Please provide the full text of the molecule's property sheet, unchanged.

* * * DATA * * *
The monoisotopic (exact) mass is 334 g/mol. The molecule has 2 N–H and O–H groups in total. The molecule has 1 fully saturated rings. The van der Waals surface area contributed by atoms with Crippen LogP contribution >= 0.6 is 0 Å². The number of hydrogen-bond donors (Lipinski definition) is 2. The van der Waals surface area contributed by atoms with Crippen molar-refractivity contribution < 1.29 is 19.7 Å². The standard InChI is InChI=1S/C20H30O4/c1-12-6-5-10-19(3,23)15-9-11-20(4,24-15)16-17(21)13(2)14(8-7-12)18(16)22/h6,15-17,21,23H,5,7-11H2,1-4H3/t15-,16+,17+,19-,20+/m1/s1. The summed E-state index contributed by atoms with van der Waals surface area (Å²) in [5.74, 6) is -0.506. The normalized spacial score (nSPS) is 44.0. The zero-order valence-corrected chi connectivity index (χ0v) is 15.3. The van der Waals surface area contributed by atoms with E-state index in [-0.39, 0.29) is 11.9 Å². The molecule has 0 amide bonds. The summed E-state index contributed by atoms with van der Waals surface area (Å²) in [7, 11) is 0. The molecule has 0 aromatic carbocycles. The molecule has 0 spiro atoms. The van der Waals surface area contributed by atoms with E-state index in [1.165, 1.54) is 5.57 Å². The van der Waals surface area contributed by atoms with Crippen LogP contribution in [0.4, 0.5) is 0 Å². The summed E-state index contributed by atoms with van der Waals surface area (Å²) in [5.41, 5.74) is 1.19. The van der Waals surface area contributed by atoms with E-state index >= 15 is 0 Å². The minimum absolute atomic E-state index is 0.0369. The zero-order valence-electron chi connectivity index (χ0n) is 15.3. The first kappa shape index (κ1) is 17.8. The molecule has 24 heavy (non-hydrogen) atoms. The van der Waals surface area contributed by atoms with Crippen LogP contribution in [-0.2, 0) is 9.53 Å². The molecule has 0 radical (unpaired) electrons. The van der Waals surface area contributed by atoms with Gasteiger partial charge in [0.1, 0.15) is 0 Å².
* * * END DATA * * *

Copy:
The monoisotopic (exact) mass is 334 g/mol. The molecule has 2 N–H and O–H groups in total. The molecule has 1 fully saturated rings. The van der Waals surface area contributed by atoms with Crippen LogP contribution >= 0.6 is 0 Å². The number of hydrogen-bond donors (Lipinski definition) is 2. The van der Waals surface area contributed by atoms with Crippen molar-refractivity contribution < 1.29 is 19.7 Å². The standard InChI is InChI=1S/C20H30O4/c1-12-6-5-10-19(3,23)15-9-11-20(4,24-15)16-17(21)13(2)14(8-7-12)18(16)22/h6,15-17,21,23H,5,7-11H2,1-4H3/t15-,16+,17+,19-,20+/m1/s1. The summed E-state index contributed by atoms with van der Waals surface area (Å²) in [5.74, 6) is -0.506. The normalized spacial score (nSPS) is 44.0. The zero-order valence-corrected chi connectivity index (χ0v) is 15.3. The van der Waals surface area contributed by atoms with E-state index in [-0.39, 0.29) is 11.9 Å². The molecule has 0 amide bonds. The summed E-state index contributed by atoms with van der Waals surface area (Å²) in [7, 11) is 0. The molecule has 0 aromatic carbocycles. The molecule has 0 spiro atoms. The van der Waals surface area contributed by atoms with E-state index in [1.165, 1.54) is 5.57 Å². The van der Waals surface area contributed by atoms with Crippen LogP contribution in [0.4, 0.5) is 0 Å². The summed E-state index contributed by atoms with van der Waals surface area (Å²) in [5.41, 5.74) is 1.19. The van der Waals surface area contributed by atoms with E-state index >= 15 is 0 Å². The minimum absolute atomic E-state index is 0.0369. The zero-order valence-electron chi connectivity index (χ0n) is 15.3. The first kappa shape index (κ1) is 17.8. The molecule has 24 heavy (non-hydrogen) atoms. The van der Waals surface area contributed by atoms with Crippen LogP contribution in [-0.2, 0) is 9.53 Å². The molecule has 0 radical (unpaired) electrons. The van der Waals surface area contributed by atoms with Gasteiger partial charge in [0.1, 0.15) is 0 Å².